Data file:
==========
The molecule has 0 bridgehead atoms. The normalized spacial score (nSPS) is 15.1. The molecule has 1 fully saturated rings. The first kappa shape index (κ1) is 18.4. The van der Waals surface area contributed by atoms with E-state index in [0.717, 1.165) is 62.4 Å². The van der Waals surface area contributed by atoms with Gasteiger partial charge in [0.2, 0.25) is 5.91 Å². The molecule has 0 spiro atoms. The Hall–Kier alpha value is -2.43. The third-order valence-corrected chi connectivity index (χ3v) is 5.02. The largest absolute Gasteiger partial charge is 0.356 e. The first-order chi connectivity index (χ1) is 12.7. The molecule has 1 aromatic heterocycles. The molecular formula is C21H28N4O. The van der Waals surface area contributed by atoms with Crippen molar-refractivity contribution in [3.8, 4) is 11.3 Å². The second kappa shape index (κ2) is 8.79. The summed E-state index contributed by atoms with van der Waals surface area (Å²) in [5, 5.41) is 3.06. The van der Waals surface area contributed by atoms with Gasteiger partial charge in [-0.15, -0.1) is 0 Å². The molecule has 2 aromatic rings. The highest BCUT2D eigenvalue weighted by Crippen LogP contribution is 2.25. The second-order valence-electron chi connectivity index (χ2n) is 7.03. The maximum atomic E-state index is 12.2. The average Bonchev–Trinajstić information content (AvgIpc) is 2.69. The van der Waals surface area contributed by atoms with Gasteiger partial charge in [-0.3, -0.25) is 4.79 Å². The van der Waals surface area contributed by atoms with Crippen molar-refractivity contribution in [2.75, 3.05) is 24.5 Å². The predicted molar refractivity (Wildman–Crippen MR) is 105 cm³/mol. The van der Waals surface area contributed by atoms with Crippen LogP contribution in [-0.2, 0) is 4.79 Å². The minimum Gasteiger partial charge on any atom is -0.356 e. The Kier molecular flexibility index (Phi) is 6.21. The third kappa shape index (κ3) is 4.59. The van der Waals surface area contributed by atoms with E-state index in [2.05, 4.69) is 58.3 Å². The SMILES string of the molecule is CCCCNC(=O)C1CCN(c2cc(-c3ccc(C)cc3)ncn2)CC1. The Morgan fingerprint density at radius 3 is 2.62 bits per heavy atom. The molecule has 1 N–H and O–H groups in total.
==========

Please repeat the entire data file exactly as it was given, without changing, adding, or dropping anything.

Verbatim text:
The molecule has 0 bridgehead atoms. The normalized spacial score (nSPS) is 15.1. The molecule has 1 fully saturated rings. The first kappa shape index (κ1) is 18.4. The van der Waals surface area contributed by atoms with E-state index in [0.717, 1.165) is 62.4 Å². The van der Waals surface area contributed by atoms with Gasteiger partial charge in [0.2, 0.25) is 5.91 Å². The molecule has 0 spiro atoms. The Hall–Kier alpha value is -2.43. The third-order valence-corrected chi connectivity index (χ3v) is 5.02. The largest absolute Gasteiger partial charge is 0.356 e. The first-order chi connectivity index (χ1) is 12.7. The molecule has 1 aromatic heterocycles. The molecular formula is C21H28N4O. The van der Waals surface area contributed by atoms with Crippen molar-refractivity contribution in [3.8, 4) is 11.3 Å². The second kappa shape index (κ2) is 8.79. The summed E-state index contributed by atoms with van der Waals surface area (Å²) in [5, 5.41) is 3.06. The van der Waals surface area contributed by atoms with Gasteiger partial charge in [-0.15, -0.1) is 0 Å². The molecule has 2 aromatic rings. The highest BCUT2D eigenvalue weighted by Crippen LogP contribution is 2.25. The second-order valence-electron chi connectivity index (χ2n) is 7.03. The maximum atomic E-state index is 12.2. The average Bonchev–Trinajstić information content (AvgIpc) is 2.69. The van der Waals surface area contributed by atoms with Gasteiger partial charge in [-0.3, -0.25) is 4.79 Å². The van der Waals surface area contributed by atoms with Crippen molar-refractivity contribution in [2.75, 3.05) is 24.5 Å². The predicted molar refractivity (Wildman–Crippen MR) is 105 cm³/mol. The van der Waals surface area contributed by atoms with Crippen LogP contribution in [-0.2, 0) is 4.79 Å². The minimum Gasteiger partial charge on any atom is -0.356 e. The Kier molecular flexibility index (Phi) is 6.21. The third kappa shape index (κ3) is 4.59. The van der Waals surface area contributed by atoms with E-state index in [2.05, 4.69) is 58.3 Å². The SMILES string of the molecule is CCCCNC(=O)C1CCN(c2cc(-c3ccc(C)cc3)ncn2)CC1. The Morgan fingerprint density at radius 3 is 2.62 bits per heavy atom. The molecule has 1 N–H and O–H groups in total.